Despite a global economic downturn that has rippled across India, the country remains one of the world’s fastest growing economies, second only to China. India is also the planet’s second most populous nation, expected to overtake China by 2030.
In the first ever MIT-India Conference, held Friday, Sept. 23, at the MIT Media Lab, speakers from both MIT and India explored the challenges associated with India’s rapid expansion, including energy distribution, rural access to health care, and efforts to curb governmental corruption. One theme was prevalent throughout: India’s many hurdles also provide unprecedented opportunity for innovation.
N.R. Narayana Murthy, the conference’s keynote speaker and founder and chairman emeritus of Infosys Limited, said the time is right for those who choose to work in India.
“They can be part of an era where there’s so much confidence, there is so much hope, there is so much ambition,” Murthy said. “And there is so much that needs to be done.”
The conference featured entrepreneurs, venture capitalists, finance experts and government officials from India, as well as MIT faculty working on India-related projects. The one-day event sought to strengthen the relationship between MIT and India, which MIT Chancellor Eric L. Grimson characterized at the event as a “century-long friendship.”
In his opening remarks, Grimson noted that the friendship began in 1906 when Ishwar Das Varshnei became the first Indian to graduate from MIT. In 2010, his great-great-grandsons, twins Kush and Lav, followed in his footsteps, earning PhDs in electrical engineering and computer science. Today, more than 270 students of Indian descent attend MIT; Grimson cited the Institute’s many India-related projects — fifteen of which were featured in a Technology Showcase during the conference — as a strong bridge between the Institute and India.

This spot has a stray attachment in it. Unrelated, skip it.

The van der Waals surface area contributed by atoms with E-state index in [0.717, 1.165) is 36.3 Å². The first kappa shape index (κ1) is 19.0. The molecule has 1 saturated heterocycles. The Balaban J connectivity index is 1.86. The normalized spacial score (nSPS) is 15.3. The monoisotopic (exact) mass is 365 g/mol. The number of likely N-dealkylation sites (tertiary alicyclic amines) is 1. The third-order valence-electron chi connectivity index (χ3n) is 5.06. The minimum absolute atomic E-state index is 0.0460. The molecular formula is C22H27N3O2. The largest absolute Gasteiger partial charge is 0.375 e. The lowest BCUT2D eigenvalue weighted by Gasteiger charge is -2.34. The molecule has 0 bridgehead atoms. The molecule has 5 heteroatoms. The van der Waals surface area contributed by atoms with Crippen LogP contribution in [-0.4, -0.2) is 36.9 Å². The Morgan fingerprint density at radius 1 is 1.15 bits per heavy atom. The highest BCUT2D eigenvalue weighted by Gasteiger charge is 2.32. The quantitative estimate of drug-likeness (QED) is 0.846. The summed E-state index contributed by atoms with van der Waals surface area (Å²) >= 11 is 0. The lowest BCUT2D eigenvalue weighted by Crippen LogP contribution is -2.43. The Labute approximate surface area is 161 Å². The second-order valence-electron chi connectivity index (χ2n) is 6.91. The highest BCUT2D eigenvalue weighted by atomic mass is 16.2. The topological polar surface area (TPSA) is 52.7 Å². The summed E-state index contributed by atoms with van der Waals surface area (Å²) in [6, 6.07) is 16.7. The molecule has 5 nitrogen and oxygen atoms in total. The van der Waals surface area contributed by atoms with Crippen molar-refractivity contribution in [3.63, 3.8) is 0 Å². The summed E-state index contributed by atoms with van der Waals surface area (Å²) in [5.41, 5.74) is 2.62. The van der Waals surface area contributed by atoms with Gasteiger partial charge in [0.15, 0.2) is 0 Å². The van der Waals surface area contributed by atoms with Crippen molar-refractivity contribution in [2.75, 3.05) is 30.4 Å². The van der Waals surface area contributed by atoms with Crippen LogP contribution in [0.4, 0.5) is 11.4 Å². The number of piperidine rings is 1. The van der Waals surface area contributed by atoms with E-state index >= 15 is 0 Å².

“If MIT wants to stay on the forefront of technology, it has to maintain ties with India,” Grimson said.
The conference got underway with a panel discussion on energy and the environment. Panelists noted that as India’s population continues to expand, so too will its energy demands.
E.A.S. Sarma, former secretary of economic affairs in India, cautioned that the country “can’t go in a wanton manner for megawatts.” Sarma, now a social activist working to protect rural communities from pollution created by local powerplants, insists that communities should have a say when it comes to building new plants.
“If you bring people into discussions from the start, they may help develop benign processes,” Sarma said.
However, Robert Stoner, associate director of the MIT Energy Initiative, pointed out that above and beyond meeting the energy needs of India’s projected population growth, nearly 400 million current citizens already lack access to electricity.
While panelists discussed the potential contributions of solar, natural gas and nuclear energy, the overall consensus was that it would take a combination of approaches to solve India’s energy problem. And in many cases, those solutions will have to be extremely affordable.
“There’s opportunity for low-cost innovation in lots of areas,” Stoner said.
Venkatesh Narayanamurti, former dean of the School of Engineering and Applied Sciences at Harvard University, pointed to Indians’ recent widespread adoption of clean-burning cookstoves as an example of affordable “reverse innovation.” The low-tech cookstoves have reduced the indoor air pollution associated with traditional biomass-fueled stoves.
Sanjay Bhatnagar, CEO of WaterHealth International, spoke of the unprecedented room for entrepreneurship in all facets of the Indian economy. He has built a decentralized system for water purification that provides affordable, accessible and clean water to some of the most remote areas of India. Bhatnagar urged budding entrepreneurs to think of scalable ideas, warning against “jugar,” an Indian term for a hasty, ill-conceived business venture.